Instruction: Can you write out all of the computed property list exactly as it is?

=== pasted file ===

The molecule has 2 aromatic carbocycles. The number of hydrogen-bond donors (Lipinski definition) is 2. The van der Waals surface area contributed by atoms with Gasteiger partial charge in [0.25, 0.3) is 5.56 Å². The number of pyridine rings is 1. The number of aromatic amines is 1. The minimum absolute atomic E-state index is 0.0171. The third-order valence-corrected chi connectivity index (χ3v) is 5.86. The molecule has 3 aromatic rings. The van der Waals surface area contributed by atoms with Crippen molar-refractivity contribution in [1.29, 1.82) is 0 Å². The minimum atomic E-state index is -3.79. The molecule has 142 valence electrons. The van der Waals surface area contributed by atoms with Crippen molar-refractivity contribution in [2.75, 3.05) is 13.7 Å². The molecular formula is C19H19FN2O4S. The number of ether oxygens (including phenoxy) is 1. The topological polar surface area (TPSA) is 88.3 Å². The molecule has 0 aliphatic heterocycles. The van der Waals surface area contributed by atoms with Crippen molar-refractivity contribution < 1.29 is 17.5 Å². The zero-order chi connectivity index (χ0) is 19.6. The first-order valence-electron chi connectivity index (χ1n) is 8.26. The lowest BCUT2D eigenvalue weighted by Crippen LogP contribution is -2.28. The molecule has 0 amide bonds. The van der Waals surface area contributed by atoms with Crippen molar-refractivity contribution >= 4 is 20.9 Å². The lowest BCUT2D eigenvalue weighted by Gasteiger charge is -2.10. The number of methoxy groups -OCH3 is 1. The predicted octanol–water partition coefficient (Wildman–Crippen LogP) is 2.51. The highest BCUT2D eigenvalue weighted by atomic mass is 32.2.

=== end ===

The molecule has 2 aromatic carbocycles. The number of hydrogen-bond donors (Lipinski definition) is 2. The van der Waals surface area contributed by atoms with Gasteiger partial charge in [0.25, 0.3) is 5.56 Å². The number of pyridine rings is 1. The number of aromatic amines is 1. The minimum absolute atomic E-state index is 0.0171. The third-order valence-corrected chi connectivity index (χ3v) is 5.86. The molecule has 3 aromatic rings. The van der Waals surface area contributed by atoms with Crippen molar-refractivity contribution in [1.29, 1.82) is 0 Å². The minimum atomic E-state index is -3.79. The molecule has 142 valence electrons. The van der Waals surface area contributed by atoms with Crippen molar-refractivity contribution in [2.75, 3.05) is 13.7 Å². The molecular formula is C19H19FN2O4S. The number of ether oxygens (including phenoxy) is 1. The topological polar surface area (TPSA) is 88.3 Å². The molecule has 0 aliphatic heterocycles. The van der Waals surface area contributed by atoms with Crippen molar-refractivity contribution < 1.29 is 17.5 Å². The zero-order chi connectivity index (χ0) is 19.6. The first-order valence-electron chi connectivity index (χ1n) is 8.26. The lowest BCUT2D eigenvalue weighted by Crippen LogP contribution is -2.28. The molecule has 0 amide bonds. The van der Waals surface area contributed by atoms with Crippen molar-refractivity contribution >= 4 is 20.9 Å². The lowest BCUT2D eigenvalue weighted by Gasteiger charge is -2.10. The number of methoxy groups -OCH3 is 1. The predicted octanol–water partition coefficient (Wildman–Crippen LogP) is 2.51. The highest BCUT2D eigenvalue weighted by atomic mass is 32.2.